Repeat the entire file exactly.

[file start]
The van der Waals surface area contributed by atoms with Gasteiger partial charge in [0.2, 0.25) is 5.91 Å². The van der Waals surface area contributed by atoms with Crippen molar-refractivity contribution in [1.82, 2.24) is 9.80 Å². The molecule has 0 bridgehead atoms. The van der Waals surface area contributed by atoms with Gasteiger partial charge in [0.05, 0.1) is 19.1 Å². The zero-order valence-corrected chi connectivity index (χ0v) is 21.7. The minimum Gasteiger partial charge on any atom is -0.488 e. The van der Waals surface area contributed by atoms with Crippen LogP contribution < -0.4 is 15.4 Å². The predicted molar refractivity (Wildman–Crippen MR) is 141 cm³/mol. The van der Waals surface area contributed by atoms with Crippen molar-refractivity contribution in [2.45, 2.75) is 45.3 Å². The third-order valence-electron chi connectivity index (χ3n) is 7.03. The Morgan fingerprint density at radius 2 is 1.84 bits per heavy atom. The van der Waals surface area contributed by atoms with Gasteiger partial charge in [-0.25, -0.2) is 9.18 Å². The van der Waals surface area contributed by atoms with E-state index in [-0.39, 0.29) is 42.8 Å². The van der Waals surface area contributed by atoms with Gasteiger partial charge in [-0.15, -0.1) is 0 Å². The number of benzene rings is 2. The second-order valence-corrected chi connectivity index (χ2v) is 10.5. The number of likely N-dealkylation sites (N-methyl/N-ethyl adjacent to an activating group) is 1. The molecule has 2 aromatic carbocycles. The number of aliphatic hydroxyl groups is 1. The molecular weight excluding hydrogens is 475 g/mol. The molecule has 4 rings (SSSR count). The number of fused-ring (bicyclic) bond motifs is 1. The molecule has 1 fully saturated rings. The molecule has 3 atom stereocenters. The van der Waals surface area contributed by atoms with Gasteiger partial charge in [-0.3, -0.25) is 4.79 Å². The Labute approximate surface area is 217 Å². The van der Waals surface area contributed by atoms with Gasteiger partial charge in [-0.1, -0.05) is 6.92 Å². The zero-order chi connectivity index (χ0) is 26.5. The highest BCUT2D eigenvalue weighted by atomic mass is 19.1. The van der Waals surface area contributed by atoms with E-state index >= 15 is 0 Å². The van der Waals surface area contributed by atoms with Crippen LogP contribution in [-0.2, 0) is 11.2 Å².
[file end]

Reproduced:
The van der Waals surface area contributed by atoms with Gasteiger partial charge in [0.2, 0.25) is 5.91 Å². The van der Waals surface area contributed by atoms with Crippen molar-refractivity contribution in [1.82, 2.24) is 9.80 Å². The molecule has 0 bridgehead atoms. The van der Waals surface area contributed by atoms with Gasteiger partial charge in [0.05, 0.1) is 19.1 Å². The zero-order valence-corrected chi connectivity index (χ0v) is 21.7. The minimum Gasteiger partial charge on any atom is -0.488 e. The van der Waals surface area contributed by atoms with Crippen LogP contribution < -0.4 is 15.4 Å². The predicted molar refractivity (Wildman–Crippen MR) is 141 cm³/mol. The van der Waals surface area contributed by atoms with Crippen molar-refractivity contribution in [2.45, 2.75) is 45.3 Å². The third-order valence-electron chi connectivity index (χ3n) is 7.03. The Morgan fingerprint density at radius 2 is 1.84 bits per heavy atom. The van der Waals surface area contributed by atoms with Gasteiger partial charge in [-0.25, -0.2) is 9.18 Å². The van der Waals surface area contributed by atoms with E-state index in [-0.39, 0.29) is 42.8 Å². The van der Waals surface area contributed by atoms with Gasteiger partial charge in [-0.15, -0.1) is 0 Å². The number of benzene rings is 2. The second-order valence-corrected chi connectivity index (χ2v) is 10.5. The number of likely N-dealkylation sites (N-methyl/N-ethyl adjacent to an activating group) is 1. The molecule has 2 aromatic carbocycles. The number of aliphatic hydroxyl groups is 1. The molecular weight excluding hydrogens is 475 g/mol. The molecule has 4 rings (SSSR count). The number of fused-ring (bicyclic) bond motifs is 1. The molecule has 1 fully saturated rings. The molecule has 3 atom stereocenters. The van der Waals surface area contributed by atoms with Gasteiger partial charge in [-0.3, -0.25) is 4.79 Å². The Labute approximate surface area is 217 Å². The van der Waals surface area contributed by atoms with Gasteiger partial charge in [-0.1, -0.05) is 6.92 Å². The zero-order chi connectivity index (χ0) is 26.5. The highest BCUT2D eigenvalue weighted by atomic mass is 19.1. The van der Waals surface area contributed by atoms with E-state index >= 15 is 0 Å². The van der Waals surface area contributed by atoms with Crippen LogP contribution in [-0.2, 0) is 11.2 Å².